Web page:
In the fallout yesterday from Marion Jones' New York courtroom admission that she has been powered by something more potent than mere natural talent, an unlikely defender emerged to say that she should be allowed to keep the record quintet of medals she won at the Sydney Olympics in 2000. "People ask me if her achievements are tainted," Victor Conte said in an interview with USA Today. "In my opinion the overwhelming majority of athletes Marion competed against in 2000 were also using performance enhancing substances, so I believe she deserves the medals."
This from the man who masterminded the Bay Area Laboratory Co-Operative (BALCO) designer steroid production and administration ring in which Jones has finally confessed her involvement – the man whom Jones sued for $25m in defamation when he claimed that Jones had knowingly used performance enhancing drugs and that he had seen her inject herself with them. The case was settled out of court.
The nightmare for track and field – its reputation at global elite level having been shot to pieces by the drawn-out BALCO affair – is that the Olympic 100m title that Jones won in Sydney is now likely to be passed on to Katerina Thanou, the Greek sprinter who returned to competition earlier this year after serving a two-year ban for missing three drug tests in 17 days in the run-up to the Athens Olympics in 2004. Thanou still faces action in the Greek courts about her purported involvement in a motorbike crash with Konstantinos Kenteris after the training partners fled the athletes village, and a drug testing team, on the eve of the Athens Games. "It is very unfortunate," Nick Davies, communications director of the International Association of Athletics Federations, said. "The second place [finisher in the 2000 Olympic race] is a convicted drugs cheat."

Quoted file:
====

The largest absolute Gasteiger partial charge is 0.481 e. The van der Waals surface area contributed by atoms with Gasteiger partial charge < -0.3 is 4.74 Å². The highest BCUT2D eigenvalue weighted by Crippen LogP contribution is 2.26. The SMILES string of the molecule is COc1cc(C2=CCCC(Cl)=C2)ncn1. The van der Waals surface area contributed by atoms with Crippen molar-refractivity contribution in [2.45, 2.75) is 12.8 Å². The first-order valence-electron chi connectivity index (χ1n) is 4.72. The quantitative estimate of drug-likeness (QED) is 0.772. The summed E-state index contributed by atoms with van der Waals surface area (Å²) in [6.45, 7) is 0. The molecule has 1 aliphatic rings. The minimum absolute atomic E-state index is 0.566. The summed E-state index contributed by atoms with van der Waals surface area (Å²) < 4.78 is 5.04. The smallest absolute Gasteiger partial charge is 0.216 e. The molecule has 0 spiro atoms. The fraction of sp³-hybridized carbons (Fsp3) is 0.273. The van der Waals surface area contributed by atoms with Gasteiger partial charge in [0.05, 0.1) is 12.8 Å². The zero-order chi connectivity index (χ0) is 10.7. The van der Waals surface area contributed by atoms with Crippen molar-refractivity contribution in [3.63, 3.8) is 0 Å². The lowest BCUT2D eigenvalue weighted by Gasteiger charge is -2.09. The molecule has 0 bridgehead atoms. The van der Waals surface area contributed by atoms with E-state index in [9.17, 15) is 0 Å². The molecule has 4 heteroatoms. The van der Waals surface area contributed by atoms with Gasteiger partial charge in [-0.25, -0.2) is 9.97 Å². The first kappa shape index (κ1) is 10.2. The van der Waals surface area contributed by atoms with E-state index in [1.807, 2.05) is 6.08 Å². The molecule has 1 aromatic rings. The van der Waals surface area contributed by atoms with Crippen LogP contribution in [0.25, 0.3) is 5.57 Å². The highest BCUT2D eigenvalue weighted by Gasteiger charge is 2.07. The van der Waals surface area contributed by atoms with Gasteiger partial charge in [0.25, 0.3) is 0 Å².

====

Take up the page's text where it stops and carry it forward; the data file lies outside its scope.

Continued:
It is highly fortunate, however, that Trevor Graham, Jones' former coach, sent a syringe containing the designer steroid tetrahydrogestrinone (THG) to the anti-doping authorities in the United States. Otherwise, Jones and the other athletes on BALCO's books, among them the British sprinter Dwain Chambers, would never have been revealed as drugs cheats. "It's the destruction of a heroine of the day," Dick Pound, chairman of the World Anti-Doping Agency, said. "It's sad on one level, but it's still tawdry cheating at another level. All the people who have been part of that [the BALCO] system have been busted. You hope it's the end of the batch of bad apples and the new generation has learned from it, but we'll see."